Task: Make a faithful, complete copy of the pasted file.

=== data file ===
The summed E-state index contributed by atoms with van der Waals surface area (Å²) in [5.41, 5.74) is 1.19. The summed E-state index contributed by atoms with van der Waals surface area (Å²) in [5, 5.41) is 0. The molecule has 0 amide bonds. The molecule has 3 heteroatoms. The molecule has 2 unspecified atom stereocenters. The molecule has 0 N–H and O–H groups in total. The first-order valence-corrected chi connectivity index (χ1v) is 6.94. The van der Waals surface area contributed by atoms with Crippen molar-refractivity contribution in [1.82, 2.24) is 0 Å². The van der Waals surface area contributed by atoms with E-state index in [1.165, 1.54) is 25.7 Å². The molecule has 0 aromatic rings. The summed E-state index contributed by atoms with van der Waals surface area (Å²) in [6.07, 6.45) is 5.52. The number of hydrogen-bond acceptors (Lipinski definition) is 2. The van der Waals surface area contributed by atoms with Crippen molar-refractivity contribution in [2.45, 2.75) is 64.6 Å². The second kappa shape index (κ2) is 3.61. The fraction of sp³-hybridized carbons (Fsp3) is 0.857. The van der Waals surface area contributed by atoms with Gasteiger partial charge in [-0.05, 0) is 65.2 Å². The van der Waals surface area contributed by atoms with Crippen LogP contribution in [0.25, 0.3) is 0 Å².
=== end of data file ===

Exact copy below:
The summed E-state index contributed by atoms with van der Waals surface area (Å²) in [5.41, 5.74) is 1.19. The summed E-state index contributed by atoms with van der Waals surface area (Å²) in [5, 5.41) is 0. The molecule has 0 amide bonds. The molecule has 3 heteroatoms. The molecule has 2 unspecified atom stereocenters. The molecule has 0 N–H and O–H groups in total. The first-order valence-corrected chi connectivity index (χ1v) is 6.94. The van der Waals surface area contributed by atoms with Crippen molar-refractivity contribution in [1.82, 2.24) is 0 Å². The van der Waals surface area contributed by atoms with E-state index in [1.165, 1.54) is 25.7 Å². The molecule has 0 aromatic rings. The summed E-state index contributed by atoms with van der Waals surface area (Å²) in [6.07, 6.45) is 5.52. The number of hydrogen-bond acceptors (Lipinski definition) is 2. The van der Waals surface area contributed by atoms with Crippen molar-refractivity contribution in [2.45, 2.75) is 64.6 Å². The second kappa shape index (κ2) is 3.61. The fraction of sp³-hybridized carbons (Fsp3) is 0.857. The van der Waals surface area contributed by atoms with Gasteiger partial charge in [-0.05, 0) is 65.2 Å². The van der Waals surface area contributed by atoms with Crippen LogP contribution in [0.25, 0.3) is 0 Å².